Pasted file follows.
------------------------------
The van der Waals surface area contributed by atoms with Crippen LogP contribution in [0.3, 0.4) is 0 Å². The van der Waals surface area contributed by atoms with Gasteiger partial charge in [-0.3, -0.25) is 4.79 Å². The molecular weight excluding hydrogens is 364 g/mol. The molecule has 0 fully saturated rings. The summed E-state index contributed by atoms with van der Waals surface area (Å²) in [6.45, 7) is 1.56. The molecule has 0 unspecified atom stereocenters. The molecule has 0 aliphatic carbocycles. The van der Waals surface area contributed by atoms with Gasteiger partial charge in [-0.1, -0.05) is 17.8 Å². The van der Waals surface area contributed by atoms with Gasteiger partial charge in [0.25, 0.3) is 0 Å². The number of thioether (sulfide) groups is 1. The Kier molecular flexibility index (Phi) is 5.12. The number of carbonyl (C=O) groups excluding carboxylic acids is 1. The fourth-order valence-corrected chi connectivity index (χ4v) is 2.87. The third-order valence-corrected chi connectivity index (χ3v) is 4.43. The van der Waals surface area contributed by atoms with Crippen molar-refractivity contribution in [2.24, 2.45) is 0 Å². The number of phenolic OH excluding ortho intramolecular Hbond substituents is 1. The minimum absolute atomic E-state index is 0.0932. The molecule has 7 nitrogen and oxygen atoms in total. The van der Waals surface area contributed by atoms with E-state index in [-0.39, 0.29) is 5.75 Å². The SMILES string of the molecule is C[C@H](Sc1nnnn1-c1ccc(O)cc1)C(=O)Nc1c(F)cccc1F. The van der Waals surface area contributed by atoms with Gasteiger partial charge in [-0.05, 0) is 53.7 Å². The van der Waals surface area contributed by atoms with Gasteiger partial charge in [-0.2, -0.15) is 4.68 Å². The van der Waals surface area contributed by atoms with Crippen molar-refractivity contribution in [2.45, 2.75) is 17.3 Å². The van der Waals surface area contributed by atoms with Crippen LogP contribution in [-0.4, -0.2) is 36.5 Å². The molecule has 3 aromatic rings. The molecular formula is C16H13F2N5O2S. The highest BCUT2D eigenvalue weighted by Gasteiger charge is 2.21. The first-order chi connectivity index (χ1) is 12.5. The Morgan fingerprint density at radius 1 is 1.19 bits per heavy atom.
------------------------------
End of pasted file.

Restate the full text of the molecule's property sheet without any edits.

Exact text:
The van der Waals surface area contributed by atoms with Crippen LogP contribution in [0.3, 0.4) is 0 Å². The van der Waals surface area contributed by atoms with Gasteiger partial charge in [-0.3, -0.25) is 4.79 Å². The molecular weight excluding hydrogens is 364 g/mol. The molecule has 0 fully saturated rings. The summed E-state index contributed by atoms with van der Waals surface area (Å²) in [6.45, 7) is 1.56. The molecule has 0 unspecified atom stereocenters. The molecule has 0 aliphatic carbocycles. The van der Waals surface area contributed by atoms with Gasteiger partial charge in [-0.1, -0.05) is 17.8 Å². The van der Waals surface area contributed by atoms with Gasteiger partial charge in [0.25, 0.3) is 0 Å². The number of thioether (sulfide) groups is 1. The Kier molecular flexibility index (Phi) is 5.12. The number of carbonyl (C=O) groups excluding carboxylic acids is 1. The fourth-order valence-corrected chi connectivity index (χ4v) is 2.87. The third-order valence-corrected chi connectivity index (χ3v) is 4.43. The van der Waals surface area contributed by atoms with Crippen molar-refractivity contribution in [2.24, 2.45) is 0 Å². The number of phenolic OH excluding ortho intramolecular Hbond substituents is 1. The minimum absolute atomic E-state index is 0.0932. The molecule has 7 nitrogen and oxygen atoms in total. The van der Waals surface area contributed by atoms with E-state index in [-0.39, 0.29) is 5.75 Å². The SMILES string of the molecule is C[C@H](Sc1nnnn1-c1ccc(O)cc1)C(=O)Nc1c(F)cccc1F. The van der Waals surface area contributed by atoms with Gasteiger partial charge in [-0.05, 0) is 53.7 Å². The van der Waals surface area contributed by atoms with Gasteiger partial charge in [-0.2, -0.15) is 4.68 Å². The van der Waals surface area contributed by atoms with Crippen molar-refractivity contribution in [2.45, 2.75) is 17.3 Å². The van der Waals surface area contributed by atoms with Crippen LogP contribution in [-0.4, -0.2) is 36.5 Å². The molecule has 3 aromatic rings. The molecular formula is C16H13F2N5O2S. The highest BCUT2D eigenvalue weighted by Gasteiger charge is 2.21. The first-order chi connectivity index (χ1) is 12.5. The Morgan fingerprint density at radius 1 is 1.19 bits per heavy atom.